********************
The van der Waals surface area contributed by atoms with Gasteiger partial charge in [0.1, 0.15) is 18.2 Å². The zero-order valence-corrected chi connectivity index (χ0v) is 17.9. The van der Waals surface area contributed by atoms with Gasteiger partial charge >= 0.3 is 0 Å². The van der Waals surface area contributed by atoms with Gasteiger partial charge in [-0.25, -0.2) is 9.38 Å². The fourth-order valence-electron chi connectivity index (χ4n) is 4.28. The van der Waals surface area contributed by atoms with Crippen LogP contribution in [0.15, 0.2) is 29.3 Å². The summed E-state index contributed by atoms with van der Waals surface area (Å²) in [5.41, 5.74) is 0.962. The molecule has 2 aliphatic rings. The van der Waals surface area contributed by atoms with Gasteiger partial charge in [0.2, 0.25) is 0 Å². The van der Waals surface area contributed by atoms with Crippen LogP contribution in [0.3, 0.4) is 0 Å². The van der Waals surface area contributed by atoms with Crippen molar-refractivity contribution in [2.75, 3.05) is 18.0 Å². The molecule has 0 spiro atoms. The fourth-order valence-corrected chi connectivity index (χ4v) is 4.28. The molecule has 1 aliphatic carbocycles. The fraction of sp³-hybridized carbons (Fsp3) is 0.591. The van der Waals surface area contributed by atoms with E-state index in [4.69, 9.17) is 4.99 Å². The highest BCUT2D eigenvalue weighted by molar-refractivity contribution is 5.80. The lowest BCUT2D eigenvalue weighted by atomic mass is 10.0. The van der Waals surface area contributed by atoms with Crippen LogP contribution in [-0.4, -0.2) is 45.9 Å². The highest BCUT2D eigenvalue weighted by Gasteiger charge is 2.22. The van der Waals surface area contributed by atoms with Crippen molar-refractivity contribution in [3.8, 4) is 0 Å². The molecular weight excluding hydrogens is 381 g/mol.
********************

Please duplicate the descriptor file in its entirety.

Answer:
The van der Waals surface area contributed by atoms with Gasteiger partial charge in [0.1, 0.15) is 18.2 Å². The zero-order valence-corrected chi connectivity index (χ0v) is 17.9. The van der Waals surface area contributed by atoms with Gasteiger partial charge >= 0.3 is 0 Å². The van der Waals surface area contributed by atoms with Gasteiger partial charge in [-0.25, -0.2) is 9.38 Å². The fourth-order valence-electron chi connectivity index (χ4n) is 4.28. The van der Waals surface area contributed by atoms with Crippen LogP contribution in [0.15, 0.2) is 29.3 Å². The summed E-state index contributed by atoms with van der Waals surface area (Å²) in [5.41, 5.74) is 0.962. The molecule has 2 aliphatic rings. The van der Waals surface area contributed by atoms with Gasteiger partial charge in [0.2, 0.25) is 0 Å². The van der Waals surface area contributed by atoms with Crippen LogP contribution in [0.3, 0.4) is 0 Å². The van der Waals surface area contributed by atoms with Crippen molar-refractivity contribution in [2.75, 3.05) is 18.0 Å². The molecule has 0 spiro atoms. The fourth-order valence-corrected chi connectivity index (χ4v) is 4.28. The molecule has 1 aliphatic carbocycles. The fraction of sp³-hybridized carbons (Fsp3) is 0.591. The van der Waals surface area contributed by atoms with E-state index in [4.69, 9.17) is 4.99 Å². The highest BCUT2D eigenvalue weighted by molar-refractivity contribution is 5.80. The lowest BCUT2D eigenvalue weighted by atomic mass is 10.0. The van der Waals surface area contributed by atoms with Crippen LogP contribution in [-0.4, -0.2) is 45.9 Å². The highest BCUT2D eigenvalue weighted by Gasteiger charge is 2.22. The van der Waals surface area contributed by atoms with Crippen molar-refractivity contribution in [3.8, 4) is 0 Å². The molecular weight excluding hydrogens is 381 g/mol.